In this journey we’re setting out on, there is a specific path each of us will take with our athletes. As we begin to map out our process with our athletes, it’ll be important for us as the coach to include what is going to give our athletes the best opportunities to be successful. In this case, we act as a Sherpa.
In mountaineering terms, a Sherpa let’s the climber pick the mountain they want to climb. Then the Sherpa lays the ropes out in advance so the climber can move along the mountain faster and more efficiently. And possibly the most important part of the Sherpa-climber relationship is that the Sherpa tells the climbers what they don’t need to take in order to make their summit. Like coaches, Sherpa’s outline an action plan (or path) that gives the climber the best opportunity to be successful in achieving their goal.
As we review our 16-week outline to compete at our outdoor conference championships, as coaches we need to only include the tools necessary to get our athletes where they want to go. Where they want to go.
The critical component of planning, in my opinion, is working one-on-one with each athlete to set forth a path that gives them the best opportunity to be successful. Hence why communicating with our athletes is so critical before we set out the path.
Our role as coaches is get our athletes where they want to go. Laying out the rope (or path) beforehand gives them the best opportunity to achieve their goal. It also instills a sense of accountability. To get from A to Z, we need to make a few stops along the way. It isn’t often that we will go right to Z from A. We will probably make some stops along the way, move some rope around, and continue on our path. We may approach a path that is blocked (by no control of our own), backtrack a little bit, and then continue moving forward. How you do that is going to be determined by your coach-athlete relationships. Much of our athlete’s successes are going to hinge on a couple of critical factors: their own intrinsic motivation, why they want to achieve their goal(s), communication between coach and athlete, and a willingness to make some sacrifices along the way.
As we reflect back on our 16-week example, this is how we are broadly going to prepare for the upcoming outdoor conference championships. The following six weeks are going to be incredibly important in planning. Athlete accountability is going to be key because our athletes at Alfred State are still training from home during time. As I previously mentioned, each athlete has a general weight lifting program to follow. Similarly, they each have unique throwing programming to follow based on the equipment they have.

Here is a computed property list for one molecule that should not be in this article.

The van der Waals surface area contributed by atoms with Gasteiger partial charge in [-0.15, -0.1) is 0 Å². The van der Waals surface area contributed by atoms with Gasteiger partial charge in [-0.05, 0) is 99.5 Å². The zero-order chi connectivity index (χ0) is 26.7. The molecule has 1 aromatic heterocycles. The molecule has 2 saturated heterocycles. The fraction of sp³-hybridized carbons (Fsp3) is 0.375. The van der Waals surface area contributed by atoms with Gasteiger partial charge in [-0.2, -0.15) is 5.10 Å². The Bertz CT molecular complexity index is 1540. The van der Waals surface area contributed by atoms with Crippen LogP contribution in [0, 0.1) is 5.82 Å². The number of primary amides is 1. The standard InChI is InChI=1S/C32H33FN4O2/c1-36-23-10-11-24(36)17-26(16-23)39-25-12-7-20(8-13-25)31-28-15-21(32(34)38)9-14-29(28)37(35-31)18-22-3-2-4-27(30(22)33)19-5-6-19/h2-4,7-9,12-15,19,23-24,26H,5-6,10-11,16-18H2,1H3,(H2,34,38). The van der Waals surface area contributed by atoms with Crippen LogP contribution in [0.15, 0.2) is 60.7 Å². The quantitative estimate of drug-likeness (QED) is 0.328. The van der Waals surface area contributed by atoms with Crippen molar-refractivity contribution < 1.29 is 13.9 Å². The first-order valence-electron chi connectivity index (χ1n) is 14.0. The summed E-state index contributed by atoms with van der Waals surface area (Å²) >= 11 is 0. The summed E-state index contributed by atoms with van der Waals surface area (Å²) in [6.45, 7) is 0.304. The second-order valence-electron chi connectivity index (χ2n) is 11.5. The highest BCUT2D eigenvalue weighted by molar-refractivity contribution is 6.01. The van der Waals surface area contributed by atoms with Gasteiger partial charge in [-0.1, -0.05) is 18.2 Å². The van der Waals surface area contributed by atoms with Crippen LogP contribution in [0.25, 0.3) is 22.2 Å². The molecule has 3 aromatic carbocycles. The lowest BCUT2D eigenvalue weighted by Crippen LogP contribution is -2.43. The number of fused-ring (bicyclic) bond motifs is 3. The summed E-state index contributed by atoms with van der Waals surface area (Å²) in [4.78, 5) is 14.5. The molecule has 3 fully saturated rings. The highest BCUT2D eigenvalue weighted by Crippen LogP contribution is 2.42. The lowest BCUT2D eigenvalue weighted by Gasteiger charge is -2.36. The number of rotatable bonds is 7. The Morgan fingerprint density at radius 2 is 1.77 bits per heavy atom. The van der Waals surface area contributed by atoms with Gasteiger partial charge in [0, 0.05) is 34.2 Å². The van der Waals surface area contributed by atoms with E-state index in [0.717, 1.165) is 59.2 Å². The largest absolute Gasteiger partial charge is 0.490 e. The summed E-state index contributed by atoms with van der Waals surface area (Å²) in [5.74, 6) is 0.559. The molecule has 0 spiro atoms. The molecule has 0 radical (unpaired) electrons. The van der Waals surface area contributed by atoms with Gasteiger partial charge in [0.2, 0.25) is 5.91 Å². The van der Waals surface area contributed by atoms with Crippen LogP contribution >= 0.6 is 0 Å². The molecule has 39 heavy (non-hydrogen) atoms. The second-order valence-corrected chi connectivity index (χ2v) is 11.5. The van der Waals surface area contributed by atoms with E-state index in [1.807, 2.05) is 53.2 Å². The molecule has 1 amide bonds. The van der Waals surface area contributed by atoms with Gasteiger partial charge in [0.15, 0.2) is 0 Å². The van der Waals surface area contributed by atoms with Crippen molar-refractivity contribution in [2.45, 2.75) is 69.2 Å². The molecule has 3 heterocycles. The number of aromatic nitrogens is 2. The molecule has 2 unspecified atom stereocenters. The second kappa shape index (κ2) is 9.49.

January 31-February 6
The month of February is going to be used as a general prep period to get back into “throwing” shape. These four weeks are going to be spent throwing indoors. Mostly because of how much snow we get in Western NY, but also because it gets dark at around 4:30pm. Our indoor training is going to be focused on each athlete’s main event (what they want to focus on for the outdoor season). In such a time crunched season, it will be difficult to excel in 3 or all 4 throwing events. We have limited practice times and dates, therefore communicating with our athletes is so important during this time. The critical ropes will begin to be placed along the mountain side during this time.
That leaves us with 8 weeks of outdoor throwing before our conference championships. In the past I used a formula similar to what I’m going to share here with my athletes about preparation for events during the outdoor season. With athletes that are interested in competing in three events (shot, discus, and hammer), the larger focus or main event will receive 60% of the throws/training time. The second event, depending on the possible success rate of the athlete’s performance will receive 15%-25%. The remaining time will be dedicated to event three.
In Luis’ senior season at Nazareth, his outdoor season was 75% hammer and 25% discus. He finished 3rd at DIII Nationals in the hammer and also held our school record in the discus for a majority of the outdoor season. We knew that he had a chance to win the hammer outdoors, and that throwing the discus would support the team by finishing in the top 6 at our conference meet. We put a majority of our eggs in the hammer basket, and it worked out well. In Jen’s senior season at Fredonia, after our SUNYAC conference championships, Jen wanted to drop discus training altogether. We knew she had an outside shot of qualifying for nationals in both the hammer and discus in 2005. She continued to throw the discus in competition, but didn’t hit the standard necessary to qualify in the discus. She entered nationals seeded 11th in the hammer.
Conference Championship Week--April 30th - May 1st
March 28-April 3
Communication is important because realistic expectations will come into play. Having a sense of where our athletes are both physically and mentally gives us as the coach (or Sherpa) the information necessary to create an environment conducive to goal-achievement and a rewarding season. I encourage coaches to have these conversations. Sometimes they might be difficult, but having our athletes express their goals is obvious in creating a culture of success.
You can succeed as long as the inner satisfaction and peace of mind that come from knowing you did the best you were capable of doing-Jim Tressel
Dr. Charles Infurna
Charles Infurna, Ed.D., is the owner and lead coach of Forza Athletics Track Club. Dr. Infurna has coached National Record Holders, National Champions, All-Americans, and Conference Champions at the Post-Collegiate, Collegiate, and High School level.